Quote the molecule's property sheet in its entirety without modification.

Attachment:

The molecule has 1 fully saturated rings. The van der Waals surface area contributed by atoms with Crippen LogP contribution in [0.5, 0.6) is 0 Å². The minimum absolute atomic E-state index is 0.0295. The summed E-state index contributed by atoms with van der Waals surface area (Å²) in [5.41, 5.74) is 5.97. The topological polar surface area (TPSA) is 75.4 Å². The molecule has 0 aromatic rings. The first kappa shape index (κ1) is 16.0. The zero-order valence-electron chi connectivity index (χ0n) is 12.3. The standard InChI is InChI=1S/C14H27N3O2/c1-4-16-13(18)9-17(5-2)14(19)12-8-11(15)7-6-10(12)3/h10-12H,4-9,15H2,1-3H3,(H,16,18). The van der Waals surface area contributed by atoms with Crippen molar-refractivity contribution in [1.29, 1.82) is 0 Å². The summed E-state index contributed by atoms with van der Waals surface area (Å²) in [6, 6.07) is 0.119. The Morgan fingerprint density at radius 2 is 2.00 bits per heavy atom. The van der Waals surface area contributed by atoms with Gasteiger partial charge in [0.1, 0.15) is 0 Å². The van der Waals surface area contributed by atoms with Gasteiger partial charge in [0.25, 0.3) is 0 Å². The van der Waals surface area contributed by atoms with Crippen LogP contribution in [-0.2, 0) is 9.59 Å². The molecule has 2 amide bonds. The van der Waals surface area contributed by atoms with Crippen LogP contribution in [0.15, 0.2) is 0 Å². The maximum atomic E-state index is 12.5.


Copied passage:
The molecule has 1 fully saturated rings. The van der Waals surface area contributed by atoms with Crippen LogP contribution in [0.5, 0.6) is 0 Å². The minimum absolute atomic E-state index is 0.0295. The summed E-state index contributed by atoms with van der Waals surface area (Å²) in [5.41, 5.74) is 5.97. The topological polar surface area (TPSA) is 75.4 Å². The molecule has 0 aromatic rings. The first kappa shape index (κ1) is 16.0. The zero-order valence-electron chi connectivity index (χ0n) is 12.3. The standard InChI is InChI=1S/C14H27N3O2/c1-4-16-13(18)9-17(5-2)14(19)12-8-11(15)7-6-10(12)3/h10-12H,4-9,15H2,1-3H3,(H,16,18). The van der Waals surface area contributed by atoms with Crippen molar-refractivity contribution in [1.29, 1.82) is 0 Å². The summed E-state index contributed by atoms with van der Waals surface area (Å²) in [6, 6.07) is 0.119. The Morgan fingerprint density at radius 2 is 2.00 bits per heavy atom. The van der Waals surface area contributed by atoms with Gasteiger partial charge in [0.1, 0.15) is 0 Å². The van der Waals surface area contributed by atoms with Gasteiger partial charge in [0.25, 0.3) is 0 Å². The van der Waals surface area contributed by atoms with Crippen LogP contribution in [-0.2, 0) is 9.59 Å². The molecule has 2 amide bonds. The van der Waals surface area contributed by atoms with Crippen LogP contribution in [0.15, 0.2) is 0 Å². The maximum atomic E-state index is 12.5.